Unexpectedly Intriguing!
27 July 2005

Sometimes, when a gambler has had a long losing streak, they will bet an amount equal to the amount they've already lost, hoping that their luck will change and that they will be able to fully regain their losses with just one bet. This kind of betting is often called "doubling down" and it's a very high-risk strategy - one that may restore the gambler's losses, but far more often leads only to ever greater losses.

It's also part of why the AFL-CIO, the largest umbrella of organized labor unions in the U.S., is now fracturing. Back in March 2005, AFL-CIO President John J. Sweeney made a huge bet in setting the strategic direction of the union.

Sweeney was then confronted with growing dissatisfaction among the senior leadership ranks of the AFL-CIO's component unions, who argued that under his leadership, the organization's focus on political issues, rather than focusing upon organizing new members into the union fold, was failing to revitalize the organization. In response, Sweeney took the tack of reinforcing the strategy he already in place - in effect, doubling down his previous bets:

In March, responding to proposals from the insurgents, the AFL-CIO Executive Council approved a plan to cut national unions’ payments to the AFL-CIO by 17 percent, provide another $15 million for organizing and double political expenditures to $45 million a year.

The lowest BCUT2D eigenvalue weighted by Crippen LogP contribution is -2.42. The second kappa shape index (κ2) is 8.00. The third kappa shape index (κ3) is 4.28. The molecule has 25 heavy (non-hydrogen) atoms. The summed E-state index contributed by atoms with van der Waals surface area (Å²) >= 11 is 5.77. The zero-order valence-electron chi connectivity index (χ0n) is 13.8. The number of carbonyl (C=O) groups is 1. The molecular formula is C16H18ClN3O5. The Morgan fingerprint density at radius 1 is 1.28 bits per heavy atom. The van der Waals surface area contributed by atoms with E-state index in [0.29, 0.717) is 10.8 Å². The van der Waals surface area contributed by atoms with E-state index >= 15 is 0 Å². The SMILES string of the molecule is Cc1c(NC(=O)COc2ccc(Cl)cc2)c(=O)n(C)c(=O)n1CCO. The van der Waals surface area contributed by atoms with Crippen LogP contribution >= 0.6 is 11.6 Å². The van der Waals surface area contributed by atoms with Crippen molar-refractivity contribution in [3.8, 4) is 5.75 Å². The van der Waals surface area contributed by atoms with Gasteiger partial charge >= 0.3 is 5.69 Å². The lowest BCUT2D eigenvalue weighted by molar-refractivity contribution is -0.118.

Source: Public Employee Press, July/August 2005: "AFL-CIO: Is It Splitsville?"

That Sweeney's bets to date have been losing ones is indisputable. In 1995, when Sweeney was elected to be President of the AFL-CIO, union members made up 14.9% of the U.S. workforce. Today, labor's percentage of the U.S. workforce is roughly 12.5%, declining steadily over Sweeney's tenure. This fits in with the larger trend toward the decline of union membership in the U.S., which peaked in 1954 with 34.7% of the workforce, and has declined continuously since.

The AFL-CIO also has little to show for its political contributions as well. Even though the union built a substantial warchest to fund it's political activities during the course of the 2004 election, the money failed to swing the U.S. national elections in any meaningful way. As a result, the union finds its ability to affect legislation under consideration essentially unchanged or decreased, particularly since the vast bulk of their contributions went toward the Democratic Party, which failed to achieve national majorities in the elections.

In short, Sweeney's strategy of emphasizing political issues has failed to either arrest or even to significantly slow organized labor's decline - a view shared by the component unions who are now severing their organizational ties with the AFL-CIO. This split will impact the AFL-CIO's bottom line, as the unions divorcing themselves from the body represent nearly 25% of the total union membership in the U.S.

And yet, in the face of rejection by these dissident unions, Sweeney has moved to double down his bets yet again. One wonders how long organized labor will be able to afford his leadership.


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